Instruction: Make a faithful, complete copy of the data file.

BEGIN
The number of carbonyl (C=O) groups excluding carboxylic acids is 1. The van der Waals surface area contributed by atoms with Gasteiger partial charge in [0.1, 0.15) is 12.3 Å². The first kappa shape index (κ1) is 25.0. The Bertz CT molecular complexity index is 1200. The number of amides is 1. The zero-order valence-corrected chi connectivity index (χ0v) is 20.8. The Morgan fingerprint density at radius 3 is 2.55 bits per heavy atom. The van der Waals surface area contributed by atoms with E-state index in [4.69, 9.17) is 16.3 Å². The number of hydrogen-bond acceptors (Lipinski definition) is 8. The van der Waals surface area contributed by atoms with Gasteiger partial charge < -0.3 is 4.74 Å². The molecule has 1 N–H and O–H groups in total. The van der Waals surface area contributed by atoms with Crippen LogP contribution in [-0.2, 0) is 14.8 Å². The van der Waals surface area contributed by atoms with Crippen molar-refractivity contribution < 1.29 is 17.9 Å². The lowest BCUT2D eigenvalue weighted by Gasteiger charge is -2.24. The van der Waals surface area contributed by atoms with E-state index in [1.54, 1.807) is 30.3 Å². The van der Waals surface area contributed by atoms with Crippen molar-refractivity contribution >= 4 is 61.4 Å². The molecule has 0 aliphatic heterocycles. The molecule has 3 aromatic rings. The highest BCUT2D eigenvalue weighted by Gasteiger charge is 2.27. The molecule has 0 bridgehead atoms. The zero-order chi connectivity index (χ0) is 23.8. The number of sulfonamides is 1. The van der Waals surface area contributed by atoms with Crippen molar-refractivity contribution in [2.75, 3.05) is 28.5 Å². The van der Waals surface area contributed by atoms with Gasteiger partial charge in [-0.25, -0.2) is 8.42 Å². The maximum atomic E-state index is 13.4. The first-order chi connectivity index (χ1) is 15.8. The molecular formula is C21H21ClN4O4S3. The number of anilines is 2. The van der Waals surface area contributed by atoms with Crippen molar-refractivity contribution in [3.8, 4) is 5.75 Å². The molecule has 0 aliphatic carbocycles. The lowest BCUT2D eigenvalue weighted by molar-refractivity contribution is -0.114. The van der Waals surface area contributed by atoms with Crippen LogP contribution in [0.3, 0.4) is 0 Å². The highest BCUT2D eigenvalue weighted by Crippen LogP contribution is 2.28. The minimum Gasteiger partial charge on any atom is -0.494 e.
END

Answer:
The number of carbonyl (C=O) groups excluding carboxylic acids is 1. The van der Waals surface area contributed by atoms with Gasteiger partial charge in [0.1, 0.15) is 12.3 Å². The first kappa shape index (κ1) is 25.0. The Bertz CT molecular complexity index is 1200. The number of amides is 1. The zero-order valence-corrected chi connectivity index (χ0v) is 20.8. The Morgan fingerprint density at radius 3 is 2.55 bits per heavy atom. The van der Waals surface area contributed by atoms with E-state index in [4.69, 9.17) is 16.3 Å². The number of hydrogen-bond acceptors (Lipinski definition) is 8. The van der Waals surface area contributed by atoms with Gasteiger partial charge < -0.3 is 4.74 Å². The molecule has 1 N–H and O–H groups in total. The van der Waals surface area contributed by atoms with Crippen LogP contribution in [-0.2, 0) is 14.8 Å². The van der Waals surface area contributed by atoms with Crippen molar-refractivity contribution < 1.29 is 17.9 Å². The lowest BCUT2D eigenvalue weighted by Gasteiger charge is -2.24. The van der Waals surface area contributed by atoms with E-state index in [1.54, 1.807) is 30.3 Å². The van der Waals surface area contributed by atoms with Crippen molar-refractivity contribution >= 4 is 61.4 Å². The molecule has 0 aliphatic heterocycles. The molecule has 3 aromatic rings. The highest BCUT2D eigenvalue weighted by Gasteiger charge is 2.27. The molecule has 0 bridgehead atoms. The zero-order chi connectivity index (χ0) is 23.8. The number of sulfonamides is 1. The van der Waals surface area contributed by atoms with Crippen molar-refractivity contribution in [2.75, 3.05) is 28.5 Å². The van der Waals surface area contributed by atoms with Gasteiger partial charge in [-0.25, -0.2) is 8.42 Å². The maximum atomic E-state index is 13.4. The first-order chi connectivity index (χ1) is 15.8. The molecular formula is C21H21ClN4O4S3. The number of anilines is 2. The van der Waals surface area contributed by atoms with Crippen molar-refractivity contribution in [3.8, 4) is 5.75 Å². The molecule has 0 aliphatic carbocycles. The lowest BCUT2D eigenvalue weighted by molar-refractivity contribution is -0.114. The van der Waals surface area contributed by atoms with Crippen LogP contribution in [0.3, 0.4) is 0 Å². The highest BCUT2D eigenvalue weighted by Crippen LogP contribution is 2.28. The minimum Gasteiger partial charge on any atom is -0.494 e.